1.7 Magnetic recording

1.7.2 Spintronic devices

1.7 Magnetic recording

make possible to push away the superparamagnetic limit and satisfy the trilemma prob-lem obtaining a remarkable increasing of the area density storage in the next generation of HDDs.


were announced by IBM in November 1997 (Fig. 1.27).

Figure 1.27: - Detailed structure diagram of a GMR head assembly.

The simplest GMR-based devices is the spin valve. A spin valve has two ferromagnetic electrodes (alloy of magnetic element) separated by a thin non magnetic metallic layer (usually copper). One electrode is pinned, i.e., the magnetization is locked along one direction using a ferromagnetic underlayer, the other is called free layer and its magne-tization can be changed by application of a magnetic field. In 1995 Moodera et al. [76]

bring into the scene the magnetic tunnel junction (MTJ), a device in which a pinned layer and a free layer are separated by a very thin insulating layer. The tunneling mag-netoresistance (TMR) is modulated by magnetic field in the same way as spin valve, but the change in magnetoresistance is ten times higher with applied magnetic field less than in spin valve. TMR is defined as:


= 2P1P2 1 P1P2

(1.62) where P1(2) is the spin polarization of first (second) electrode. TMR is due to the spin asymmetry of density of state (DOS) in a ferromagnetic conductor, both the con-duction and the tunneling probability through a potential barrier are spin-dependent properties, leading to a di↵erent resistance of the MTJ for the parallel and antiparallel magnetic configurations of their electrodes.

Spin-polarized transport occurs in any material for which there is an imbalance of the spin populations at the Fermi level. This imbalance commonly occurs in ferromagnetic

1.7 Magnetic recording

metals because the density of states available to spin-up and spin-down electrons is often nearly identical, but the states are shifted in energy with respect to each other (Fig. 1.28). This shift results in an unequal filling of the bands, which is the source of the net magnetic moment for the materials (equation 1.9), but it can also cause the spin-up and spin-down carriers at the Fermi level to be unequal in number, character, and mobility. This produces a net spin polarization, but the nature of the specific spin-polarized carriers and the electronic energy states associated with each material must be identified in each case.

Figure 1.28: - The density of electronic states available in a normal metal and in a ferromagnetic metal

Such material as Fe, Co or Ni, are only partially polarized. They have a spin-polarization (P ) varying from 40 to 50%. P is defined in terms of the number of carriers that have spin up (n") or spin down (n#), as:

P = (n" n#)

(n"+ n#) (1.63)

To increase the TMR in solid state devices the simplest way is to introduce electrodes with high spin polarization at the Fermi level. Half-metals are materials with 100%

spin polarization (i.e, P=1), where the only states that are available to the carriers are those for which the spins of the carriers are parallel to the spin direction of those states at the Fermi level. Thus, depending on the direction of magnetization of a material relative to the spin polarization of the current, a material can function as either a conductor or an insulator for electrons of a specific spin polarization. An analogy can be made with polarized light passing through an analyzer. The family of half-metallic ferromagnets is constituted by half-Heusler alloys, i.e., NiMnSb and PtMnSb, but these materials are not suitable for spintronics applications because of difficulties in crystal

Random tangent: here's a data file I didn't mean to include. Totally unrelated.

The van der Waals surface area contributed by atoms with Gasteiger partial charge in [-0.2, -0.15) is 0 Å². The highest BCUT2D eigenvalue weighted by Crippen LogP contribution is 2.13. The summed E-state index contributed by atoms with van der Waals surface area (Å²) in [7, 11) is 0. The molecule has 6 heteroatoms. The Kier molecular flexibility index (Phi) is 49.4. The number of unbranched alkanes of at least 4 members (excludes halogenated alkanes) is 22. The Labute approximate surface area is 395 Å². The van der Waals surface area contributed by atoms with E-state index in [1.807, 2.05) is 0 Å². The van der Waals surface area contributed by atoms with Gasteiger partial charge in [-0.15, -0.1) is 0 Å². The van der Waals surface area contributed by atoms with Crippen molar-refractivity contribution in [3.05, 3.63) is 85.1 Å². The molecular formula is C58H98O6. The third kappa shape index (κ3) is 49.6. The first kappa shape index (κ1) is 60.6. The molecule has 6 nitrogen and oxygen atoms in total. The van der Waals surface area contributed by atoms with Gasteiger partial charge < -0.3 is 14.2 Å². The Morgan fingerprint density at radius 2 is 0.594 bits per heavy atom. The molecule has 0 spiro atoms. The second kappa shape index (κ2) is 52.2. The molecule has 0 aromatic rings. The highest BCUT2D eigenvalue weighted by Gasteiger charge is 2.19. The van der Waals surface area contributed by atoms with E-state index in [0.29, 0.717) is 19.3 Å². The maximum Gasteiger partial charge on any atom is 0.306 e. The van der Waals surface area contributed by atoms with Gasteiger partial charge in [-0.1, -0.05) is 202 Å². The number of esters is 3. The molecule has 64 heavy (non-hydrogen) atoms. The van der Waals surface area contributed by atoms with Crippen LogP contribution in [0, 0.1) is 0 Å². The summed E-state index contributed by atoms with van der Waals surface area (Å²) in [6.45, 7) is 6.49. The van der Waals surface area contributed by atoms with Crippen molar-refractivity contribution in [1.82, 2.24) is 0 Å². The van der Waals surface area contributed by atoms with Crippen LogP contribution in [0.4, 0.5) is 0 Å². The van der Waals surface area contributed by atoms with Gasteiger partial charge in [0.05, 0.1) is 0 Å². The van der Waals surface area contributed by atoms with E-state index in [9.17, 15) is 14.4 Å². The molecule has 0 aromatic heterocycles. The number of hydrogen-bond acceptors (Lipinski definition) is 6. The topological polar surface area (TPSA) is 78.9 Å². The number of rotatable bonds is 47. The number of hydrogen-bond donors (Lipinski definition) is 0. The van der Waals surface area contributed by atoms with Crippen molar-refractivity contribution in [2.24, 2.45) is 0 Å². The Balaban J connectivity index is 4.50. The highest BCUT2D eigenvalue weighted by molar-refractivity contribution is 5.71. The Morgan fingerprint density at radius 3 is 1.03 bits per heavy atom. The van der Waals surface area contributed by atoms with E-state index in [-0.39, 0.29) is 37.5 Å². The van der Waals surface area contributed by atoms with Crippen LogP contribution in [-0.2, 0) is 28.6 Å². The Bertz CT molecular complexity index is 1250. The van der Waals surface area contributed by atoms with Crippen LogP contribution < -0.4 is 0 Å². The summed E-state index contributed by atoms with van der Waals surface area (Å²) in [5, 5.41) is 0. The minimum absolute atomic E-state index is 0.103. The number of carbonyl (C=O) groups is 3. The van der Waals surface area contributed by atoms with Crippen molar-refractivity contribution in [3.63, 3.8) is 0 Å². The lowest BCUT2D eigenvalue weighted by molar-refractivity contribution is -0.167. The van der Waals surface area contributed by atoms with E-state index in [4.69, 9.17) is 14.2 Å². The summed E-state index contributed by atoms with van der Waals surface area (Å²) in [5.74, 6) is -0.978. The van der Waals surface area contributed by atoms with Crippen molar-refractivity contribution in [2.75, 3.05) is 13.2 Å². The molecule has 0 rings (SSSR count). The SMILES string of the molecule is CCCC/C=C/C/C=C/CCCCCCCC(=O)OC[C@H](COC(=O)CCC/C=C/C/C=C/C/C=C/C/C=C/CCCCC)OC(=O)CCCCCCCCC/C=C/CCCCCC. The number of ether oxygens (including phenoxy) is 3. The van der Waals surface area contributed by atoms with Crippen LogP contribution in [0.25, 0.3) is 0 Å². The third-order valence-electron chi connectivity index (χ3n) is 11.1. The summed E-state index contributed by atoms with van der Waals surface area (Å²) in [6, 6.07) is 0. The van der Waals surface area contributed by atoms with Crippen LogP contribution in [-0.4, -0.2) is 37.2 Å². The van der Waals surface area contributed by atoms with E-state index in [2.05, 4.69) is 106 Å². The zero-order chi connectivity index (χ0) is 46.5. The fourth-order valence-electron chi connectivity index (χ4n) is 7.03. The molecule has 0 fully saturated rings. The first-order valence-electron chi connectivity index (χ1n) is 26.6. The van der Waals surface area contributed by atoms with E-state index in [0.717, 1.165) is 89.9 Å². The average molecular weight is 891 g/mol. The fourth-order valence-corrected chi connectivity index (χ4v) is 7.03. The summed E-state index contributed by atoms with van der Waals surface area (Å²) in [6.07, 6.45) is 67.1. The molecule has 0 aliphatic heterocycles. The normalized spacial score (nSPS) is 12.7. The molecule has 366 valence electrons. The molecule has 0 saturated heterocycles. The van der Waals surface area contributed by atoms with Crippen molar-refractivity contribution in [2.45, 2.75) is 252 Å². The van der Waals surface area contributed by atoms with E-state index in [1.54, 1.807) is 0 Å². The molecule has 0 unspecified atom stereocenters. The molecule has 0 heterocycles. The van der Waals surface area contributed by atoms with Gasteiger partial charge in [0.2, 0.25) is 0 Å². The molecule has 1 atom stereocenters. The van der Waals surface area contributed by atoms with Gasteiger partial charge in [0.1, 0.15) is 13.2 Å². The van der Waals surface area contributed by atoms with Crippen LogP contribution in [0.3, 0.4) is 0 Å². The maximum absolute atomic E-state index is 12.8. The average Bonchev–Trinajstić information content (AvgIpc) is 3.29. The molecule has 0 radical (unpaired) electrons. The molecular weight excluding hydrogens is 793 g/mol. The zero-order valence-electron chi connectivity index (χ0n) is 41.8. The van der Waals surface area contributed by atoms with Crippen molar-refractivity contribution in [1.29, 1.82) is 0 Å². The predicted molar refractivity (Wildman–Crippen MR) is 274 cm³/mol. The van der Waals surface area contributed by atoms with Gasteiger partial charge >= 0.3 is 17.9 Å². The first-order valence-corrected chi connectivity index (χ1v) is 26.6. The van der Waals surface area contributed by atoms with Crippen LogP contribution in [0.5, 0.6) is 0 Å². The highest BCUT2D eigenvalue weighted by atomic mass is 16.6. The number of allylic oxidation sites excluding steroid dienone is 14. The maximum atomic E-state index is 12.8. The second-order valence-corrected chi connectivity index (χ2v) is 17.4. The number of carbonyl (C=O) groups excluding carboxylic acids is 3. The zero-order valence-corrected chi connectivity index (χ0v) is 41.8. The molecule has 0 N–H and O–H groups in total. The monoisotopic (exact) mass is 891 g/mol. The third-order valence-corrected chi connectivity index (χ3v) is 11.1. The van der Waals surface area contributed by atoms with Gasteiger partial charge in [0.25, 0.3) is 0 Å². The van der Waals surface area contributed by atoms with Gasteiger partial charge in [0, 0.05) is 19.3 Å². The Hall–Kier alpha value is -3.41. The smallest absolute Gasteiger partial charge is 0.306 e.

growth. Useful hal metallic ferromagnet (HFM) materials are oxides such as CrO2, (double) perovskites and F e3O4. The latter will be described later.

A simple working representation of a spin-polarized device is shown in figure 1.29. The electrons travel from a ferromagnetic metal electrode, through a normal metal, and into a second ferromagnetic metal electrode. When the magnetizations of the two elec-trodes are in an aligned state, the resistance is low, whereas the resistance is high in the antialigned state.

Figure 1.29: - Schematic representations of spin-polarized transport from a ferromagnetic metal, through a normal metal, and into a second ferromagnetic metal.

The development of FM-insulator-FM tunnel junctions with high magnetoresistance has demonstrated that tunnel barriers can result in the conservation of the spin polar-ization during tunneling, suggesting that tunneling may be a much more e↵ective than di↵usive transport as in case of spin valve devices. Theoretical work [77] has quantita-tively developed the understanding of the potential e↵ectiveness of tunnel injection. If the impedance of a barrier at an interface is sufficiently high, then the transport across that interface will be determined by the (spin-dependent) density of the electronic states of the two electrodes that are involved in the tunneling process. The current through the barrier is then sufficiently small that the electrodes remain in equilibrium

1.7 Magnetic recording

and the relative (spin-dependent) conductivities of the electrodes play no substantial role in defining or limiting the spin-dependent transport across the interface.

TMR and GMR based devices are dominating application in HDDs in particular for read heads. Other application can be found in non volatility devices such as mag-netoresistive random access memories (MRAM). MRAM uses magnetic hysteresis to store data and magnetoresistance to read data. MTJ or pseudospin valve memory cells [78] are integrated in chip and work like a static semiconductor RAM chip with the added feature that the data are retained with power o↵. Potential advantages of the MRAM compared with silicon electrically erasable programmable read-only memory (EEPROM) and flash memory are 1000 times faster write times, no wearout with write cycling (EEPROM and flash wear out with about 1 million write cycles), and lower energy for writing. MRAM data access times are about 1/10,000 that of hard disk drives. MRAMs are actually commercialized.